For those of you that know me will be aware that I am an advocate of Kratom (for medicinal use). The FDA decided (for the third time) to make the drug illegal - much as they have done with other substances, only to then bring out their own allopathic alternative with a different name.
It has finally been given the seal of approval by the World Health Organisation in that there is insufficient evidence to consider Kratom to be an unsafe drug. Needless to say, the WHO recommendation has put a stop to the FDA trying to prevent Kratom reliving pain and suffering for so many people - myself included. This is a good day for us all.
I accept all views from members on this drug, but this has been posted to show that after a significant amount of research by the WHO, Kratom is not considered to be any more unsafe that those allopathics drugs currently available through the medical community, but will remain under surveillance.
Source can be found here; https://cdn.who.int/...vrsn=9c380ac2_5
Kratom, mitragynine, 7-hydroxymitragynine
Kratom is the common term for Mitragyna speciosa, a tree native to Southeast Asia. Kratom use is almost exclusively oral, typically by chewing the leaves, ingesting powdered leaf, or drinking a kratom infusion or decoction, or by ingesting powdered leaf as a capsule or pill or dissolved in a beverage. Other forms such as extracts and resins are also used.
Several alkaloids have been detected in kratom plants. The main known psychoactive components of kratom are mitragynine and 7-hydroxymitragynine, both of which are found in the leaves of Mitragyna speciosa. Mitragynine is the most abundant alkaloid in kratom. Whilst 7-hydroxymitragynine is a minor alkaloid, it is also a metabolite of mitragynine.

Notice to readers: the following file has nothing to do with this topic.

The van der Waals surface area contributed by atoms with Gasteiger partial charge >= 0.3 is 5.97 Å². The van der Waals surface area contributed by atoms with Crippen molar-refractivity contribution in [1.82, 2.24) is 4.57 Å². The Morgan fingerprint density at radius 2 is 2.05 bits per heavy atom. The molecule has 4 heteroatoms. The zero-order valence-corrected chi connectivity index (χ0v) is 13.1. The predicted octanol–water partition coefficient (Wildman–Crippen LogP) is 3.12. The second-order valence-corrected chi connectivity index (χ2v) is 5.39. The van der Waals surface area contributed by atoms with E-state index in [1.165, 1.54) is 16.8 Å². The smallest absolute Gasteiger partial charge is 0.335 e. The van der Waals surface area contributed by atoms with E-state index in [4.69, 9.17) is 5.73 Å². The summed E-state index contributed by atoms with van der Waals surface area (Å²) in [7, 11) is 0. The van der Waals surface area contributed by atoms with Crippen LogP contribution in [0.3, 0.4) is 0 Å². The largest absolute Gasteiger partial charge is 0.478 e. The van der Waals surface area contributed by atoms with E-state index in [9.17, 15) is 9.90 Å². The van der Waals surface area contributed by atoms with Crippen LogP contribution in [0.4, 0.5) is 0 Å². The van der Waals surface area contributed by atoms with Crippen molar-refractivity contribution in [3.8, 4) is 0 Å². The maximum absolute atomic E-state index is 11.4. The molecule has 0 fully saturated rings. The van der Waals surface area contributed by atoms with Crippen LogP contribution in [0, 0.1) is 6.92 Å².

WHO review history
Kratom has been under ECDD surveillance since 2020 due to a country level report indicating the potential for abuse, dependence, and harm to public health from mitragynine and 7-hydroxymitragynine, and a report from an international organization regarding documented fatalities associated with kratom Annex I. 44th WHO ECDD Summary assessments, findings and recommendations 11-15 October 2021 8 use. A pre-review on kratom, mitragynine, and 7-hydroxymitragynine was initiated following consideration of these reports.
Similarity to known substances and effects on central nervous system
Mitragynine and 7-hydroxymitragynine are partial agonists at the mu-opioid receptor. Human studies demonstrate the analgesic effects of kratom, while kratom extract, mitragynine and 7- hydroxymitragynine have been shown to be antinociceptive in animal models. The antinociceptive effects are reversed by an opioid antagonist.
Mitragynine also binds to adrenergic receptors, serotonergic and dopamine receptors. Although there is limited information regarding its effects at these receptors, kratom extracts and mitragynine have been reported in animal studies to have a variety of non-opioid-like behavioural effects, including antidepressant and antipsychotic effects.
Reported adverse effects as a result of kratom intoxication have included neuropsychiatric (agitation, confusion, sedation, hallucinations, tremor, seizure, coma), cardiovascular (tachycardia, hypertension), gastrointestinal (abdominal pain, nausea, vomiting) and respiratory (respiratory depression) symptoms. A number of cases of kratom-associated liver toxicity have been documented.